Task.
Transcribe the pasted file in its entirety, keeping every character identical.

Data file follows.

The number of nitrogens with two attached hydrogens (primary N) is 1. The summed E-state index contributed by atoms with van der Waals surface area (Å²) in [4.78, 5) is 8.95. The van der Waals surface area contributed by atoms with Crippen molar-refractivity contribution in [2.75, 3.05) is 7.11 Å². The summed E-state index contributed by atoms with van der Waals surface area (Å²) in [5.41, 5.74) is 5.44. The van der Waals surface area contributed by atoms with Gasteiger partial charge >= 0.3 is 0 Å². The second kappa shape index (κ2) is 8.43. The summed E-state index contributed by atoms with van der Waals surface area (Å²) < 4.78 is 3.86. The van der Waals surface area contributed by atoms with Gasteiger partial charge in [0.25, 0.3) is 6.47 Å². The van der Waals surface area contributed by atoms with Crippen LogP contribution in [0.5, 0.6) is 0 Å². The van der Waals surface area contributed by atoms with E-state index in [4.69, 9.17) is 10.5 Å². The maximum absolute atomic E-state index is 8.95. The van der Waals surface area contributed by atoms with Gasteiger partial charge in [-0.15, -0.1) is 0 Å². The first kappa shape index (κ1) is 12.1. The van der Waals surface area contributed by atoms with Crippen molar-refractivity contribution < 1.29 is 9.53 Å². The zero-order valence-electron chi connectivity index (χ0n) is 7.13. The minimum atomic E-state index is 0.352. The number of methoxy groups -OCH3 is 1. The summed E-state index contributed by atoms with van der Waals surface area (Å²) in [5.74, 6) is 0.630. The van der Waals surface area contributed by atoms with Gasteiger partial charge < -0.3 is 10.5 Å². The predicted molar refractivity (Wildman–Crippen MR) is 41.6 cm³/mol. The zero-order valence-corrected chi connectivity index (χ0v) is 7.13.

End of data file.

The number of nitrogens with two attached hydrogens (primary N) is 1. The summed E-state index contributed by atoms with van der Waals surface area (Å²) in [4.78, 5) is 8.95. The van der Waals surface area contributed by atoms with Crippen molar-refractivity contribution in [2.75, 3.05) is 7.11 Å². The summed E-state index contributed by atoms with van der Waals surface area (Å²) in [5.41, 5.74) is 5.44. The van der Waals surface area contributed by atoms with Gasteiger partial charge >= 0.3 is 0 Å². The second kappa shape index (κ2) is 8.43. The summed E-state index contributed by atoms with van der Waals surface area (Å²) < 4.78 is 3.86. The van der Waals surface area contributed by atoms with Gasteiger partial charge in [0.25, 0.3) is 6.47 Å². The van der Waals surface area contributed by atoms with Crippen LogP contribution in [0.5, 0.6) is 0 Å². The van der Waals surface area contributed by atoms with E-state index in [4.69, 9.17) is 10.5 Å². The maximum absolute atomic E-state index is 8.95. The van der Waals surface area contributed by atoms with Gasteiger partial charge in [-0.15, -0.1) is 0 Å². The first kappa shape index (κ1) is 12.1. The van der Waals surface area contributed by atoms with Crippen molar-refractivity contribution < 1.29 is 9.53 Å². The zero-order valence-electron chi connectivity index (χ0n) is 7.13. The minimum atomic E-state index is 0.352. The number of methoxy groups -OCH3 is 1. The summed E-state index contributed by atoms with van der Waals surface area (Å²) in [5.74, 6) is 0.630. The van der Waals surface area contributed by atoms with Gasteiger partial charge < -0.3 is 10.5 Å². The predicted molar refractivity (Wildman–Crippen MR) is 41.6 cm³/mol. The zero-order valence-corrected chi connectivity index (χ0v) is 7.13.